Double standard fear as Ta Kung Pao charge nixed

Top News | Wallis Wang 18 Jun 2021

A Ta Kung Pao reporter was bound over yesterday after the prosecution withdrew a charge against him over improper car-plate searches he allegedly carried out last year.

Wong Wai-keung, 47, was charged with knowingly making a false statement to obtain a certificate under the Road Traffic Ordinance on August 15.

West Kowloon principal magistrate Ivy Chui Yee-mei placed Wong on a HK$2,000 good behavior bond for a year after the prosecution decided not to press a charge against him. Wong was also ordered to pay HK1,000 in legal fees.

A bind-over order is not a criminal record though the charge of making a false statement - which Wong faced - will be left on the court file.

The court heard that Ta Kung Pao reporters claimed to have been stalked by a car with the license plate WS7288 on August 15. Wong lodged a search application for information on the license plate the same day, claiming his request for the car owner's data was for "other traffic and transport-related matters."

The pro-Beijing newspaper published a top news story the following day, saying its reporters were stalked by a private car and harassed by then pro-democracy lawmaker Ted Hui Chi-fung and his supporters.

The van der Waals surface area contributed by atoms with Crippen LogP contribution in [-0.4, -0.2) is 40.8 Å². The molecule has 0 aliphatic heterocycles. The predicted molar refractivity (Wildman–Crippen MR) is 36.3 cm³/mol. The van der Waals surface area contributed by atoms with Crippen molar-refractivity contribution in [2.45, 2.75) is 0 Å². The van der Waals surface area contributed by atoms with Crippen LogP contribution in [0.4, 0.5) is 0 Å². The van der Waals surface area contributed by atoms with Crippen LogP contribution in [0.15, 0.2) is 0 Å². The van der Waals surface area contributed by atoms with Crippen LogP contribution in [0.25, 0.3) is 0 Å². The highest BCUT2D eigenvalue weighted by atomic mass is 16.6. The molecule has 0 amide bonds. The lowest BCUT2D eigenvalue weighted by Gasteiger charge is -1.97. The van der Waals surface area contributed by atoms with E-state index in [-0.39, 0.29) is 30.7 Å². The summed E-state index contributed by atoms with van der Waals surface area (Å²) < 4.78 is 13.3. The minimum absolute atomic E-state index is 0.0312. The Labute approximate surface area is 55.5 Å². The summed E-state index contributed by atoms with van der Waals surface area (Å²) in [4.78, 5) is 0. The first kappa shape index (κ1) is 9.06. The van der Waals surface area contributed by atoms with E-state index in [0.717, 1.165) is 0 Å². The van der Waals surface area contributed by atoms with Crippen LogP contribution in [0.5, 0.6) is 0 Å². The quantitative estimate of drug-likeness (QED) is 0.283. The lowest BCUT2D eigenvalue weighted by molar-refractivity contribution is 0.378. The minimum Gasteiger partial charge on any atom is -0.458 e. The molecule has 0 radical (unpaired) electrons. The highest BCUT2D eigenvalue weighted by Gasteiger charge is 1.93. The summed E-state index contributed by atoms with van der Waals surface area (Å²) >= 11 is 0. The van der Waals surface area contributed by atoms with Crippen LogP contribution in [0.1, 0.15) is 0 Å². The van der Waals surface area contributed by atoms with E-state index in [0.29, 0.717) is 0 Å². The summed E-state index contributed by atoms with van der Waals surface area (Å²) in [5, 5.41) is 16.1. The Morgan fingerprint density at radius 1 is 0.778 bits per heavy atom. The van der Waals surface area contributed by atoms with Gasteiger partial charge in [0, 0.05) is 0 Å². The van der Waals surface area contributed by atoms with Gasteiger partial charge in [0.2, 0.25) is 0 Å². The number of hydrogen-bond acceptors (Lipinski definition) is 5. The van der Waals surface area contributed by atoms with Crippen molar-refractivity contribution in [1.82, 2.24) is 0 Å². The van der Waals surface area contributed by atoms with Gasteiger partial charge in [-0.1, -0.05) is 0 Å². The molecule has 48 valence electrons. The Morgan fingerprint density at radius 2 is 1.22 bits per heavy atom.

The car owner's name, written in both Chinese and English, as well as the car plate number, were included in the article.

Earlier, Bao Choy Yuk-ling, who committed the same offense, was convicted of improper searches of an online car license plate database and fined HK$6,000.

Senior public prosecutor Vincent Lee Ting-wai said in court yesterday that he also handled Choy's case and the prosecution applied the same standards in both cases.

Lee said the prosecution decided not to press a charge against Wong because he was a first-time offender and was employed by Ta Kung Pao at the time, adding that the case was a one-off incident.

When questioned by reporters outside court, Lee said: "I have said that we applied the same standards in both cases. As for the details, I cannot tell you what we have negotiated because Choy is appealing her case."

Choy, 37, was convicted of making improper searches when making RTHK's Hong Kong Connection documentary titled 7.21 Who Owns the Truth. The investigative piece was aimed at identifying thugs who carried out the 2019 Yuen Long mob attack.

Choy has filed an appeal against her conviction last month.

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